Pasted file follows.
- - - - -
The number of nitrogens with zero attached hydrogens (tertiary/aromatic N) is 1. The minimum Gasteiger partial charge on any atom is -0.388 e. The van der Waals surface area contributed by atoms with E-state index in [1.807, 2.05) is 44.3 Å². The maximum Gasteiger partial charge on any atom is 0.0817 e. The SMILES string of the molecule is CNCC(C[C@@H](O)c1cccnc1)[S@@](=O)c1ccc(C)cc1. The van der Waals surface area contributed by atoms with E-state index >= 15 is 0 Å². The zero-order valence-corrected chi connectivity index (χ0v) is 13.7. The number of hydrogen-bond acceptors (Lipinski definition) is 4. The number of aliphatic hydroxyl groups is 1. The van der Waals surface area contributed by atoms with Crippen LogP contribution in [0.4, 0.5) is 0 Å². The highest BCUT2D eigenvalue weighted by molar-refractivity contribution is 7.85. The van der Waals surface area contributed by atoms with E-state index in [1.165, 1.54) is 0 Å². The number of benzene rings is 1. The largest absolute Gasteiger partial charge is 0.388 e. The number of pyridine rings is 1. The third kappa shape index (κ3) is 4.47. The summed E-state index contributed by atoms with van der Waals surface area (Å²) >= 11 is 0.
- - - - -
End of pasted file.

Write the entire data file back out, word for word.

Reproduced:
The number of nitrogens with zero attached hydrogens (tertiary/aromatic N) is 1. The minimum Gasteiger partial charge on any atom is -0.388 e. The van der Waals surface area contributed by atoms with E-state index in [1.807, 2.05) is 44.3 Å². The maximum Gasteiger partial charge on any atom is 0.0817 e. The SMILES string of the molecule is CNCC(C[C@@H](O)c1cccnc1)[S@@](=O)c1ccc(C)cc1. The van der Waals surface area contributed by atoms with E-state index >= 15 is 0 Å². The zero-order valence-corrected chi connectivity index (χ0v) is 13.7. The number of hydrogen-bond acceptors (Lipinski definition) is 4. The number of aliphatic hydroxyl groups is 1. The van der Waals surface area contributed by atoms with Crippen LogP contribution in [0.4, 0.5) is 0 Å². The highest BCUT2D eigenvalue weighted by molar-refractivity contribution is 7.85. The van der Waals surface area contributed by atoms with E-state index in [1.165, 1.54) is 0 Å². The number of benzene rings is 1. The largest absolute Gasteiger partial charge is 0.388 e. The number of pyridine rings is 1. The third kappa shape index (κ3) is 4.47. The summed E-state index contributed by atoms with van der Waals surface area (Å²) >= 11 is 0.